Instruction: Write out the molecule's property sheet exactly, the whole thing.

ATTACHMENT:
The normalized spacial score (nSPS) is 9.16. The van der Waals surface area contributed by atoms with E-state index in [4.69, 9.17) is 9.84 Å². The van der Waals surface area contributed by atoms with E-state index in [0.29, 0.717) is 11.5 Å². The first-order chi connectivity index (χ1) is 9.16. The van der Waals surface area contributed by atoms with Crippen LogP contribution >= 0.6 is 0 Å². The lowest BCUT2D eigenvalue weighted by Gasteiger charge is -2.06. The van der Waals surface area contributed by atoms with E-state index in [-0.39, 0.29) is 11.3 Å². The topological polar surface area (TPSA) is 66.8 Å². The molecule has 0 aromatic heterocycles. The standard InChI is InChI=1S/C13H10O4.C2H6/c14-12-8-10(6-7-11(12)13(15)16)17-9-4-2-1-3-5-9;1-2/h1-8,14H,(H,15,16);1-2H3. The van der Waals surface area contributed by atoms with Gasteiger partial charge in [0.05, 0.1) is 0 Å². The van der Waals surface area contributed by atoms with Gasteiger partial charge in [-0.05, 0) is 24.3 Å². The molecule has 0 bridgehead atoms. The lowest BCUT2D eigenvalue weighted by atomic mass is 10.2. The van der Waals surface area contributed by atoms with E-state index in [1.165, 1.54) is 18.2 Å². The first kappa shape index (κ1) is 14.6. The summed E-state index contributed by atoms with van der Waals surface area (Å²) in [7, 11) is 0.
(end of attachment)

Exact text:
The normalized spacial score (nSPS) is 9.16. The van der Waals surface area contributed by atoms with E-state index in [4.69, 9.17) is 9.84 Å². The van der Waals surface area contributed by atoms with E-state index in [0.29, 0.717) is 11.5 Å². The first-order chi connectivity index (χ1) is 9.16. The van der Waals surface area contributed by atoms with Crippen LogP contribution >= 0.6 is 0 Å². The lowest BCUT2D eigenvalue weighted by Gasteiger charge is -2.06. The van der Waals surface area contributed by atoms with E-state index in [-0.39, 0.29) is 11.3 Å². The topological polar surface area (TPSA) is 66.8 Å². The molecule has 0 aromatic heterocycles. The standard InChI is InChI=1S/C13H10O4.C2H6/c14-12-8-10(6-7-11(12)13(15)16)17-9-4-2-1-3-5-9;1-2/h1-8,14H,(H,15,16);1-2H3. The van der Waals surface area contributed by atoms with Gasteiger partial charge in [0.05, 0.1) is 0 Å². The van der Waals surface area contributed by atoms with Gasteiger partial charge in [-0.05, 0) is 24.3 Å². The molecule has 0 bridgehead atoms. The lowest BCUT2D eigenvalue weighted by atomic mass is 10.2. The van der Waals surface area contributed by atoms with E-state index in [1.165, 1.54) is 18.2 Å². The first kappa shape index (κ1) is 14.6. The summed E-state index contributed by atoms with van der Waals surface area (Å²) in [7, 11) is 0.